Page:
Emergency room visits are on the rise. One study from the American College of Emergency Physicians found that 28 percent of ER doctors polled have reported a spike in the number of cases since the Affordable Care Act took effect. Another 47 percent have seen at least a slight increase.

The costs are on the upswing too, especially for personal injury claims, as 
hospitals attempt to recoup money thanks to changes in the health care system and other factors. In fact, charges can vary wildly – from $4 to care for a sprained ankle to $24,000, according to one study. There is no associated fee schedule with property and casualty claims. This, by default, allows providers to set their own fees with the expectation of full reimbursement.

Still, the ER is the first place many go for medical care. And those ER records provide a critical, but complex window into a patient’s health and injuries, establishing a medical baseline at the time of the incident. To the untrained eye, the codes, test results and billing practices can be a confusing garble of medical terms and figures. But, when insurance claims are analyzed by MEDICAL consultants they provide vital clues into a patient’s actual injuries, the inciting event and billing practices.

Did the injured person actually suffer serious injuries or is there some inconsistencies in their reporting? Are the provider charges verifiable with the medical record? Were the ordered and completed test indicated for the injuries and reported conditions? In my mind, appropriate care is appropriate care regardless of payer source.  Unfortunately, this is not always true. In ERs, doctors practice “defensive medicine” to avoid malpractice claims, which can drive up health care costs. Liability claims also are the only kind of claim to not have an applicable fee schedule. Other types, such as workers’ compensation, Medicare and private insurance claims, pay out at a specific level. With liability, there are no specific allowed fees for a test or procedure.

The ER records are where you analyze and begin to build your case. An accurate reading and understanding will provide the objective findings to understand how the injured person fared after that slip and fall or car accident, and contrast those findings against subjective complaints and reported history.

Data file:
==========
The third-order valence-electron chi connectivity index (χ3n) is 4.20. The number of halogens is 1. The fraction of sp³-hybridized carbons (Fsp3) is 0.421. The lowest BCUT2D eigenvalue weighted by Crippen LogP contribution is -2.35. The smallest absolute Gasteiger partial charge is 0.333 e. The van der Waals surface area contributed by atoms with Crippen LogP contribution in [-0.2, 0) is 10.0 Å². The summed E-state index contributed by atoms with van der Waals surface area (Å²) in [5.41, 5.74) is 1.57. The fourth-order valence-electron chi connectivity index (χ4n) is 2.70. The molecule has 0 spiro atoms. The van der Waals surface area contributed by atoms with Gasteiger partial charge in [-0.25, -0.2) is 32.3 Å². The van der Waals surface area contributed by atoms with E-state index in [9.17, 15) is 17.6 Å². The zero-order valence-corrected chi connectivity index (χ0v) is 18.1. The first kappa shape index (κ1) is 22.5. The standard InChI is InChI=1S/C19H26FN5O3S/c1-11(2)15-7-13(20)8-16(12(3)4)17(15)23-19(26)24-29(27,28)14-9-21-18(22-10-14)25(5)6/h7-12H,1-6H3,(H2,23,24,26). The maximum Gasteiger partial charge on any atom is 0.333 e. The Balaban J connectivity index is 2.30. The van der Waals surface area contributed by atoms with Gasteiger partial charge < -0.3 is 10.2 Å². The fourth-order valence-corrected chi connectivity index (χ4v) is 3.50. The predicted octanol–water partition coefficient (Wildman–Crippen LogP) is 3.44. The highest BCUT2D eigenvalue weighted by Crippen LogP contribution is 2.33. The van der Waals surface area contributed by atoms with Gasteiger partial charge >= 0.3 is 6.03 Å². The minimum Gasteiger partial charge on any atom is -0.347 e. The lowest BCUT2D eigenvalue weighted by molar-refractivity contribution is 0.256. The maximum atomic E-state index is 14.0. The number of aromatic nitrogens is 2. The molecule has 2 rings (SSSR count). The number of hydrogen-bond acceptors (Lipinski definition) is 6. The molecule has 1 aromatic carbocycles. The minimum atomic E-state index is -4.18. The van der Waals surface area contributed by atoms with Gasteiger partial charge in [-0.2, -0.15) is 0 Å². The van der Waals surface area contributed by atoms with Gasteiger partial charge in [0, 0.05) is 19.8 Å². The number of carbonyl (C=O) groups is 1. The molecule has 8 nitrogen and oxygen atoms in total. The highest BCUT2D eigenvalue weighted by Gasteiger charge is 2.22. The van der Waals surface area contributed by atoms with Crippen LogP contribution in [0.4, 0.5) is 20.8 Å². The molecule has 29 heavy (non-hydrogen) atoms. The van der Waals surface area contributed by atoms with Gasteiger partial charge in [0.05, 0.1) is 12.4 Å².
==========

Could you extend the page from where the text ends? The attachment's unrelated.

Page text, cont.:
If you’re analyzing them, here’s what you need to know:

Basic ER documentation: Be sure you have all of the paperwork. In the ER, that includes the RN triage sheet, the ER physician documentation, diagnostics studies and testing, bedside nursing notes, consultation reports, order sheets and consent.  Look at what was ordered?  Is it consistent with the working diagnosis? Was the physician confirming a suspicion or ruling something out. These details matter because they help us grasp the records and course of events and help lay a foundation of understanding.

Patient arrival: How did they get to the hospital? Did they go by ambulance immediately? Or did they wait a few days and drive themselves to the ER? What was their recorded status upon arrival? What was the patient’s position on the Triage Acuity Scale, which ranks the severity of a person’s injury? If they arrived by ambulance, what information did EMS provide?

Symptoms and chief complaint: Carefully review the physical examination. Compare the nurse’s triage against the physician’s examination and notes. Look for inconsistencies. Does their chief complaint match the objective findings? Do the complaints escalate? Are there new ones? The initial complaints are always the most accurate. Review those first complaints against the reports from EMS.

Bills: Check the charges to make sure the services included in the bill are in the medical documentation. Ask questions. Was it medically appropriate to order a CT scan? Was the skill level the hospital charged appropriate for the injury? Were all of those labs really necessary?